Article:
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One day after school, my son said to me, “Mom, I am half-Japanese.”
I asked, “Why would you say that?”
He said, “Because, I am only half-Japanese.”
I tried to dig deeper, “What about the other half?”
He said, “Hong Kongese.”
And then he sighed, “But Mom, I am only half-Japanese.”
It seems like my seven-year-old son is already having self-identity problems.
My son was born in Japan and grew up in Hong Kong. When he was born, a lot of my seniors, even my professor from the university I studied at in Japan, advised me, “Chose an identity and native language to educate your son with. Otherwise he will get stuck in the middle and when he’s grown up he will be unable to express himself fluently in either language, which would be a pity.” The multicultural people I know have all chosen a nationality and mother tongue.
When I was studying abroad in Japan, I had a Chinese classmate who was married to an Australian. Their children are Australian and speak English. China? It seemed something very distant and external.
In my opinion, how can one discard half of your identity?
I admit. I was greedy. I wanted my son to be able to freely wander between both worlds, so I was determined to raise him into a person fully capable of integrating into Japan as well as Hong Kong.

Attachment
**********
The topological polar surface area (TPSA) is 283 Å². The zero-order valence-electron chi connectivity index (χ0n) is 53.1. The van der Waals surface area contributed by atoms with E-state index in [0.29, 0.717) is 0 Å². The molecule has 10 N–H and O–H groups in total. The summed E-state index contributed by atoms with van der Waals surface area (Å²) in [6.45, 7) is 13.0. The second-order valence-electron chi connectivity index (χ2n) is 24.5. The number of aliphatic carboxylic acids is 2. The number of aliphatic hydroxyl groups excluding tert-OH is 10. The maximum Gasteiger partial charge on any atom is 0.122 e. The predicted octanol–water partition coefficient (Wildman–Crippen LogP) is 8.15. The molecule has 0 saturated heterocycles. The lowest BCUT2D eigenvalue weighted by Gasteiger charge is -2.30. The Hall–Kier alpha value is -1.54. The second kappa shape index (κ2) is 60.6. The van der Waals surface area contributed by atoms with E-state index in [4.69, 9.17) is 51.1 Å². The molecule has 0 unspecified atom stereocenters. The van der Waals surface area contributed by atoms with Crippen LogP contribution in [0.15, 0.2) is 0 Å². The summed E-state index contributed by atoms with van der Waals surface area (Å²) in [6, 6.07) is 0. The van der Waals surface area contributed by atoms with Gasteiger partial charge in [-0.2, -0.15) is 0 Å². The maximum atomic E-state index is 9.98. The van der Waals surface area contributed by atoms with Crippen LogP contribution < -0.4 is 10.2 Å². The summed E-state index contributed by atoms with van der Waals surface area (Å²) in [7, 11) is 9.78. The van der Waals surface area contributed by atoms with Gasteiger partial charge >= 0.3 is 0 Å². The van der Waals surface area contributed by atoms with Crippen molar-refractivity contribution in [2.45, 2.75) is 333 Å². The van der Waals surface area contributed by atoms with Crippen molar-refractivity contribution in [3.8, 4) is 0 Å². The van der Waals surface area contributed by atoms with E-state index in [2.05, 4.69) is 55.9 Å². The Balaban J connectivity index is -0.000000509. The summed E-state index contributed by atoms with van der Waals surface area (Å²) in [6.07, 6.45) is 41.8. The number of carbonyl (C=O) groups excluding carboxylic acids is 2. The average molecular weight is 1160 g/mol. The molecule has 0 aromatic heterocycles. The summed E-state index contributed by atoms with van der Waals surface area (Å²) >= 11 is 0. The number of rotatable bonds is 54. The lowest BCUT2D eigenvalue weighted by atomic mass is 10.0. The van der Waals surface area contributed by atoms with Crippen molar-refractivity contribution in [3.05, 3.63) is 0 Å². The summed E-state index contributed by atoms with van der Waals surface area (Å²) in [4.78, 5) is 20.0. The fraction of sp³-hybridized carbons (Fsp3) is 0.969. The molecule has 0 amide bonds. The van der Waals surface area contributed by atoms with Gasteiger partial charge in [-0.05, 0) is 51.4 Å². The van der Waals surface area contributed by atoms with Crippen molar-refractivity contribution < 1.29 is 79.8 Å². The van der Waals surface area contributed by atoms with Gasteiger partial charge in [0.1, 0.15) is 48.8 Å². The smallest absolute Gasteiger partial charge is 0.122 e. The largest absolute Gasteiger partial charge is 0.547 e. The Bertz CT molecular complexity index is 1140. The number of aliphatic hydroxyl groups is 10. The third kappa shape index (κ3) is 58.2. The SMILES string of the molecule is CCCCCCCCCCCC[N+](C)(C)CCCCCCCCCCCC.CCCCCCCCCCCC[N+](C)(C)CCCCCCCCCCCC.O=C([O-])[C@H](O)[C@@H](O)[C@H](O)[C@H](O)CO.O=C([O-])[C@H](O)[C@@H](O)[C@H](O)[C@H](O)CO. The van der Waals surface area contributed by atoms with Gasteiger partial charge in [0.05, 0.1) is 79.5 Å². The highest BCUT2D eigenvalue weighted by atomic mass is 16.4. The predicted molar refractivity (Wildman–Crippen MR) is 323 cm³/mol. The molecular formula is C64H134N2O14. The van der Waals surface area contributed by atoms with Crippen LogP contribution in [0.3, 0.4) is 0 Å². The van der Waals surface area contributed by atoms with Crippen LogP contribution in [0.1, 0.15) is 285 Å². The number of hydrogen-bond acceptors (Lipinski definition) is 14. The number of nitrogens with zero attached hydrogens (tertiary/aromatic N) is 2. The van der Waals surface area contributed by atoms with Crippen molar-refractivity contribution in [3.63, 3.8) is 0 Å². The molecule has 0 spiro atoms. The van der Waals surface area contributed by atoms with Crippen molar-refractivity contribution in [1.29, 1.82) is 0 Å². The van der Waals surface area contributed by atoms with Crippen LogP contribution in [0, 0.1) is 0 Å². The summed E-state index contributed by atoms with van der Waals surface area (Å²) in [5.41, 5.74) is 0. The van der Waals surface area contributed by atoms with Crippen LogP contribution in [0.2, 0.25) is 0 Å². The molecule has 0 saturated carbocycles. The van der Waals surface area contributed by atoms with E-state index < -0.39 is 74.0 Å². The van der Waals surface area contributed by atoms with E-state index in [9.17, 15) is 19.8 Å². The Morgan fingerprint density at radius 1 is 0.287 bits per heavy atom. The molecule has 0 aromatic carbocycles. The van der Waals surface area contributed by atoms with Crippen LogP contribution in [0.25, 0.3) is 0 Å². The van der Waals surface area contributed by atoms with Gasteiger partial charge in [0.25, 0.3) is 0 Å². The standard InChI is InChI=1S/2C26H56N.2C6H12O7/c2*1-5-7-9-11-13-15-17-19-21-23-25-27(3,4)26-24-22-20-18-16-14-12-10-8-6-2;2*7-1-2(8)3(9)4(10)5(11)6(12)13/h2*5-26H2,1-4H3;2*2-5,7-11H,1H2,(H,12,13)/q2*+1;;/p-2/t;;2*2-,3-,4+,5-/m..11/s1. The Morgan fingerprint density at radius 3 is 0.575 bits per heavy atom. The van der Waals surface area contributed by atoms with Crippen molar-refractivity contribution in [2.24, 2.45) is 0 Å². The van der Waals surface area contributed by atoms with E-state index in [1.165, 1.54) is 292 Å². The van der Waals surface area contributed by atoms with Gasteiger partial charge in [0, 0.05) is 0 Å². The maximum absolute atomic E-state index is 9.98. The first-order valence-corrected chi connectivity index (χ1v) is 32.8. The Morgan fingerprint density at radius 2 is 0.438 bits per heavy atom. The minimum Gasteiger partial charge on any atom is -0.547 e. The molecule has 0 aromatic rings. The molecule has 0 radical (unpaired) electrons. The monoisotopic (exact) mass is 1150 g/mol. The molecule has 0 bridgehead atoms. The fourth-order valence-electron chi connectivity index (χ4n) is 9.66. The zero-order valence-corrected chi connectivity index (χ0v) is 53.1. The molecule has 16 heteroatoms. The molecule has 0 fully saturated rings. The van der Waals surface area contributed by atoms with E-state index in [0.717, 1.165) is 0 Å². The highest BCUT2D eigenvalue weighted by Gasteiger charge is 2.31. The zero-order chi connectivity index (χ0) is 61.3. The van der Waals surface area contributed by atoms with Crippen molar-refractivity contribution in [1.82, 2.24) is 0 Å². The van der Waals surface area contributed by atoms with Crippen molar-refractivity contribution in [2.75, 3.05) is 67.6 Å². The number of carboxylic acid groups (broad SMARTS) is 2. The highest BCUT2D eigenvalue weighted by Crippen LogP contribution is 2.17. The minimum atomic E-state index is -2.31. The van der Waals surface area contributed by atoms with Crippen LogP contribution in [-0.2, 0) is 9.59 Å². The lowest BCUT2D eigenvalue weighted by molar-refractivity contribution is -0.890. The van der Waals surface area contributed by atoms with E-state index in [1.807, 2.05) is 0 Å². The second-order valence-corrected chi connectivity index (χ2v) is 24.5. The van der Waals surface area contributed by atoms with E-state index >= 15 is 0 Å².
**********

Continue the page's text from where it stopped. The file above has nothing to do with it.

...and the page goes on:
But that was easier said than done. At home, only his father spoke Japanese. I used English, Japanese or Mandarin to communicate with him. This is the environment my son grew up in. My son is closer to me and when we are alone I speak Cantonese and he answers in Japanese. When we returned to Hong Kong later on, we intentionally moved close to my mother’s house, so she could take care of my son when I was at work. Because the Japanese kindergarten was too far away, we sent him to an international one nearby.
At school my son would hear and speak English and Mandarin, but because be mostly heard my mother and I speak in Cantonese, his mother tongue gradually also became the language.
My son started studying Japanese from Kindergarten 1. He knows the gojūon and much Japanese vocabulary. He understands the language but still has a hard time expressing himself with it, which makes him look even more like a foreigner. Later on, he would simply use English to communicate with his father, which was obviously not satisfactory for the latter. So when our son finished kindergarten, we sent him to a Japanese one, and six months after that, he started going to a Japanese primary school.